The rigor of playing sports at a high school as competitive as RHS is a factor in every athlete’s experience. For seniors, it is common for many seniors to quit their sport after their junior year.
A popular reason for seniors to quit their sports is the opportunities and activities that senior year has to offer. The first semester of senior year is beyond stressful as students rush to submit their college applications, making it hard to balance academics with fall and winter sports.
Seniors also have many activities they can partake in throughout the school year. Things like the fashion show and prom, which occur in the spring, are fun activities that many students look forward to. In their final semester of high school, a lot of seniors prefer to focus on creating fun memories with their peers rather than take part in the rigor of playing a high school sport.
Additionally, a student’s athletic career in college may impact their decision to quit a particular sport. If a student is not planning on continuing a sport at a collegiate level, whether that be varsity, club, or intermural, it may be hard to find the motivation to continue playing in their final high school year. Many RHS athletes have been playing their sports since a young age; however, by the time senior year approaches, many students are tired of their sport and decide it is not worth the time. This is also related to the fact that many admit that they used a particular sport to boost their extracurriculars on a college application, but as that process comes to its end, they see little need to continue.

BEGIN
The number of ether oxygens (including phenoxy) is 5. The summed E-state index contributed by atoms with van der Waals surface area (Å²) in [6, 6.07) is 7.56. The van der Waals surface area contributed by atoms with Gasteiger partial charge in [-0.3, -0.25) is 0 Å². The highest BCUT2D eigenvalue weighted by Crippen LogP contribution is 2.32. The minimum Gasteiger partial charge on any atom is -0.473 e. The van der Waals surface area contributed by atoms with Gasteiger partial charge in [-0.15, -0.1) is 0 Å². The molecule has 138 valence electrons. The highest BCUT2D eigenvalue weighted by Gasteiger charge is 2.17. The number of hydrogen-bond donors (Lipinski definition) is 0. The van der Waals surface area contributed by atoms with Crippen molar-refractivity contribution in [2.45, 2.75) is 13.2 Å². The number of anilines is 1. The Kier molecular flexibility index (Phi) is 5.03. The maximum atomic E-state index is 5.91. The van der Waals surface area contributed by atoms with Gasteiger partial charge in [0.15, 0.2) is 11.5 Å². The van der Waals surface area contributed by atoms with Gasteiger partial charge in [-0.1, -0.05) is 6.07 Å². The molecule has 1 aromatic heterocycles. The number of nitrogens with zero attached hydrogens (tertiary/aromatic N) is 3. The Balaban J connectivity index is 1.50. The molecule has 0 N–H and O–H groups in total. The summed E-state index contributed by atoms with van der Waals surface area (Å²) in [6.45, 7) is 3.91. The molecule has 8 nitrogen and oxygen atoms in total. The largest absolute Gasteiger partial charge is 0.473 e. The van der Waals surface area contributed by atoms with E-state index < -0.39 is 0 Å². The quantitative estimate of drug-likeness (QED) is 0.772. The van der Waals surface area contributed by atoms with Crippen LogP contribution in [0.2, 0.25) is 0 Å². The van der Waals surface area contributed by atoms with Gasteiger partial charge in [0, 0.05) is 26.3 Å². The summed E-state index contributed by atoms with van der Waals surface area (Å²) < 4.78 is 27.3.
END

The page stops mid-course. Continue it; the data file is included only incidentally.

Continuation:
Similarly, the level at which students have played during their high school career can influence their choice to quit. If an athlete has been on varsity in the years prior, it is practically guaranteed that their further effort will give him or her a starting spot on the roster in their senior year. However, if senior year will be the senior’s first year on varsity, the transition from a junior varsity to varsity team can be difficult. The competition is inevitably tougher and new players might continue to struggle to get playing time. Since senior year offers so many new activities, many athletes value and prioritize those over being part of a team where they do not play that often and it takes up so much time.
Another driving factor to quitting sports senior year is senioritis. This colloquial term is used to describe a lack of motivation in the final semester for high school seniors. As aforementioned, varsity sports are very rigorous and require lots of dedication. Many seniors prefer to spend their final high school semester relaxing as opposed to passing hours a week on the practice field.
Senior year is a time full of chances and opportunities. Seniors should think about whether or not they are willing to miss some of those activities because of their sports. In the end, it is an individual decision, and each student should choose what best benefits them personally and brings them the most fulfillment as their high-school experience nears its end.
Graphic: Taylor Donovan